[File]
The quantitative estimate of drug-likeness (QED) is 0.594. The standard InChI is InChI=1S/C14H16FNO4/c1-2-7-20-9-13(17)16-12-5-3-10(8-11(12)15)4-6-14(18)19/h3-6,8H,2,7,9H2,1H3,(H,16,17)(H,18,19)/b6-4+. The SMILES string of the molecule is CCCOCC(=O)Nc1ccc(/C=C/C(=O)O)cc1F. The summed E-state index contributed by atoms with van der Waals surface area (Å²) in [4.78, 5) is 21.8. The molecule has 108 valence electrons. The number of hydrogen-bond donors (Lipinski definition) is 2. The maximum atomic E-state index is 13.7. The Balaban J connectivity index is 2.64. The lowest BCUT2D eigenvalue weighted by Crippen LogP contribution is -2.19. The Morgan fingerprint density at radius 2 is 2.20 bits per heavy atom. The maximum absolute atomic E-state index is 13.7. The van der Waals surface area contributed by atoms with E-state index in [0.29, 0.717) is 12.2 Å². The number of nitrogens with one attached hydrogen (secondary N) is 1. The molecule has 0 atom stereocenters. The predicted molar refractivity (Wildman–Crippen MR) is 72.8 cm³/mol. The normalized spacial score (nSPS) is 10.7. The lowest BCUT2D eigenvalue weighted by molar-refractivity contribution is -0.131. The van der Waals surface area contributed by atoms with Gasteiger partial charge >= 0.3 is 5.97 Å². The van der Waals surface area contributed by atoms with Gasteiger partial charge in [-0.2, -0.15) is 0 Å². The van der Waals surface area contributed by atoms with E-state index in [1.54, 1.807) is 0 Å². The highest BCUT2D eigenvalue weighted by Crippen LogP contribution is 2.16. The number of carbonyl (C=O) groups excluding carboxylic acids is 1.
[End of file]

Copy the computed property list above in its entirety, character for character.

The quantitative estimate of drug-likeness (QED) is 0.594. The standard InChI is InChI=1S/C14H16FNO4/c1-2-7-20-9-13(17)16-12-5-3-10(8-11(12)15)4-6-14(18)19/h3-6,8H,2,7,9H2,1H3,(H,16,17)(H,18,19)/b6-4+. The SMILES string of the molecule is CCCOCC(=O)Nc1ccc(/C=C/C(=O)O)cc1F. The summed E-state index contributed by atoms with van der Waals surface area (Å²) in [4.78, 5) is 21.8. The molecule has 108 valence electrons. The number of hydrogen-bond donors (Lipinski definition) is 2. The maximum atomic E-state index is 13.7. The Balaban J connectivity index is 2.64. The lowest BCUT2D eigenvalue weighted by Crippen LogP contribution is -2.19. The Morgan fingerprint density at radius 2 is 2.20 bits per heavy atom. The maximum absolute atomic E-state index is 13.7. The van der Waals surface area contributed by atoms with E-state index in [0.29, 0.717) is 12.2 Å². The number of nitrogens with one attached hydrogen (secondary N) is 1. The molecule has 0 atom stereocenters. The predicted molar refractivity (Wildman–Crippen MR) is 72.8 cm³/mol. The normalized spacial score (nSPS) is 10.7. The lowest BCUT2D eigenvalue weighted by molar-refractivity contribution is -0.131. The van der Waals surface area contributed by atoms with Gasteiger partial charge >= 0.3 is 5.97 Å². The van der Waals surface area contributed by atoms with Gasteiger partial charge in [-0.2, -0.15) is 0 Å². The van der Waals surface area contributed by atoms with E-state index in [1.54, 1.807) is 0 Å². The highest BCUT2D eigenvalue weighted by Crippen LogP contribution is 2.16. The number of carbonyl (C=O) groups excluding carboxylic acids is 1.